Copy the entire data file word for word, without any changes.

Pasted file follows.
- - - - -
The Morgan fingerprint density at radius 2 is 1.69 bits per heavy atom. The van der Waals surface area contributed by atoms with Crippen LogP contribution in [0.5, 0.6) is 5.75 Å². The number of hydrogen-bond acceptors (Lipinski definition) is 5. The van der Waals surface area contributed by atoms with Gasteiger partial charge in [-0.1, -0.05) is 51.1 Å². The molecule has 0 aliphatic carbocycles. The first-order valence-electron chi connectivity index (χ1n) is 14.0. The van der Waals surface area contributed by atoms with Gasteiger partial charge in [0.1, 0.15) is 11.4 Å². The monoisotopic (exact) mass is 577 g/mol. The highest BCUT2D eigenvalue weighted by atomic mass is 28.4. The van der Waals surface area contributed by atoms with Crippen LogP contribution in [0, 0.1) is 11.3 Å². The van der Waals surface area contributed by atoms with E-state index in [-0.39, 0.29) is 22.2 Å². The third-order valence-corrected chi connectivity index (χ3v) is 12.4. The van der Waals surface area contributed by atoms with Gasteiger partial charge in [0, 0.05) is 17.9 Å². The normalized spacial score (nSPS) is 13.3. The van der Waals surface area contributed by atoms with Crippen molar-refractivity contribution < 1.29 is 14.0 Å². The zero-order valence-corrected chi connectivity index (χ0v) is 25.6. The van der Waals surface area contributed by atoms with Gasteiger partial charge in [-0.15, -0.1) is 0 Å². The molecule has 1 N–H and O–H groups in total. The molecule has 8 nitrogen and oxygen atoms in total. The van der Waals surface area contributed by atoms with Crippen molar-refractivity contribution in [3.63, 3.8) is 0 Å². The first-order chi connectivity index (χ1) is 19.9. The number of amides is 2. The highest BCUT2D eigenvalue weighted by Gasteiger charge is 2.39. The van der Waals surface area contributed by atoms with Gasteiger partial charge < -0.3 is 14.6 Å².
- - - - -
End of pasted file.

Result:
The Morgan fingerprint density at radius 2 is 1.69 bits per heavy atom. The van der Waals surface area contributed by atoms with Crippen LogP contribution in [0.5, 0.6) is 5.75 Å². The number of hydrogen-bond acceptors (Lipinski definition) is 5. The van der Waals surface area contributed by atoms with Gasteiger partial charge in [-0.1, -0.05) is 51.1 Å². The molecule has 0 aliphatic carbocycles. The first-order valence-electron chi connectivity index (χ1n) is 14.0. The van der Waals surface area contributed by atoms with Gasteiger partial charge in [0.1, 0.15) is 11.4 Å². The monoisotopic (exact) mass is 577 g/mol. The highest BCUT2D eigenvalue weighted by atomic mass is 28.4. The van der Waals surface area contributed by atoms with Crippen LogP contribution in [0, 0.1) is 11.3 Å². The van der Waals surface area contributed by atoms with E-state index in [-0.39, 0.29) is 22.2 Å². The third-order valence-corrected chi connectivity index (χ3v) is 12.4. The van der Waals surface area contributed by atoms with Gasteiger partial charge in [0, 0.05) is 17.9 Å². The normalized spacial score (nSPS) is 13.3. The van der Waals surface area contributed by atoms with Crippen molar-refractivity contribution < 1.29 is 14.0 Å². The zero-order valence-corrected chi connectivity index (χ0v) is 25.6. The van der Waals surface area contributed by atoms with Gasteiger partial charge in [-0.15, -0.1) is 0 Å². The molecule has 1 N–H and O–H groups in total. The molecule has 8 nitrogen and oxygen atoms in total. The van der Waals surface area contributed by atoms with Crippen molar-refractivity contribution in [3.63, 3.8) is 0 Å². The first-order chi connectivity index (χ1) is 19.9. The number of amides is 2. The highest BCUT2D eigenvalue weighted by Gasteiger charge is 2.39. The van der Waals surface area contributed by atoms with Gasteiger partial charge < -0.3 is 14.6 Å².